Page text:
The James Webb Space Telescope has discovered the coldest interstellar ice ever seen.

NASA’s latest space telescope not only expands astronomers’ field of view deep into the universe, but also reaches cooler temperatures than ever before.

The James Webb Space Telescope (JWST or Webb), the most powerful space-based observatory, has peered deep into the dense molecular cloud and discovered a rich variety of pristine interstellar ice, including a range of molecules critical to life. Found at minus 440 degrees Fahrenheit (minus 263 degrees Celsius), these finds are the coldest ice ever measured.

“We just couldn’t have observed these ices without Webb,” said Klaus Pontoppidan, an astronomer at the Space Telescope Science Institute and author of a new study describing the work.

Related: Best James Webb Space Telescope images of all time (Gallery)

View of the Chameleon I cloud from the James Webb Space Telescope. (Image credit: NASA, ESA, CSA and M. Zamani (ESA/Webb); Science: M. C. McClure (Leiden Observatory), F. Sun (Steward Observatory), Z. Smith (Open University) and Ice Age ERS . Command.)

Webb studied the area that scientists call Chameleon I. Located in the southern constellation Chameleon, about 500 light-years from Earth, it is one of the closest star-forming regions with dozens of pockets filled with young stars. The region belongs to a family of what astronomers have long believed to be holes in the sky: dark molecular clouds so dense with gas and dust that visible light from background stars cannot penetrate them.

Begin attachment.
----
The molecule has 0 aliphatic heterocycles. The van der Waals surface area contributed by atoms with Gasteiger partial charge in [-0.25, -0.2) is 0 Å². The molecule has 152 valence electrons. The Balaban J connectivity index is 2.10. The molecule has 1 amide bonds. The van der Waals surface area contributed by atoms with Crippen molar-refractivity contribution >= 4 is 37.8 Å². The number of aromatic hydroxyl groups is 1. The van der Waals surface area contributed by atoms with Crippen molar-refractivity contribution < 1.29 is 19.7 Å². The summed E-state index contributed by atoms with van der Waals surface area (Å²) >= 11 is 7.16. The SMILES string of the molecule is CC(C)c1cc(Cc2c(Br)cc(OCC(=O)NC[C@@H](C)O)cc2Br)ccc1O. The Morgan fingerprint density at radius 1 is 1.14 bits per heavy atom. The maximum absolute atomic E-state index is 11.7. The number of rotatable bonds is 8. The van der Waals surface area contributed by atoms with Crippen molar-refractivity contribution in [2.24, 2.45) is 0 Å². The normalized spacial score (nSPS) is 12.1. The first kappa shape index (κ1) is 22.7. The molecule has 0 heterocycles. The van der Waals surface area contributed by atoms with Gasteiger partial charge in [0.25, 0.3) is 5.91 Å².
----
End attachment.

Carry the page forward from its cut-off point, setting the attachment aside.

Clouds like Chameleon I are stellar mangers; their collapse over time forms stars and potentially solid planetary systems. However, the chemistry of these systems, and any building blocks of life they may contain, is determined by ices trapped deep within the molecular cloud.

Now, thanks to Webb’s powerful tools, including his deep-penetrating near-infrared camera (NIRCam), astronomers have examined the dusty heart of Chameleon I and found ices early in their evolution — just before the cloud’s core collapses to form protostars.

The team used light from two background stars, NIR38 and J110621, to illuminate Chameleon I in the infrared. Various cloud molecules encased in ice absorb starlight at various infrared wavelengths. The astronomers then studied the chemical fingerprints, which appeared as dips in the resulting spectral data. This data helped the team determine how many molecules are present in Chameleon I.

Flawless Cloud Ice

The team found an expected set of key life-sustaining compounds: water, carbon dioxide, carbon monoxide, methane, and ammonia. The observations also revealed signs of carbonyl sulfide ice, allowing the first measurements of how much sulfur — another element essential to at least life on Earth — is present in molecular clouds. The researchers also discovered the simplest complex organic molecule, methanol, which is considered a clear indicator of the complex early chemical processes that occur during the early stages of star and planet formation.

“Researchers have been able to study the composition of so-called prestellar ices near the center of a molecular cloud for the first time,” says Melissa McClure, an astronomer at the Leiden Observatory in the Netherlands and lead author of the study. said in the second statement.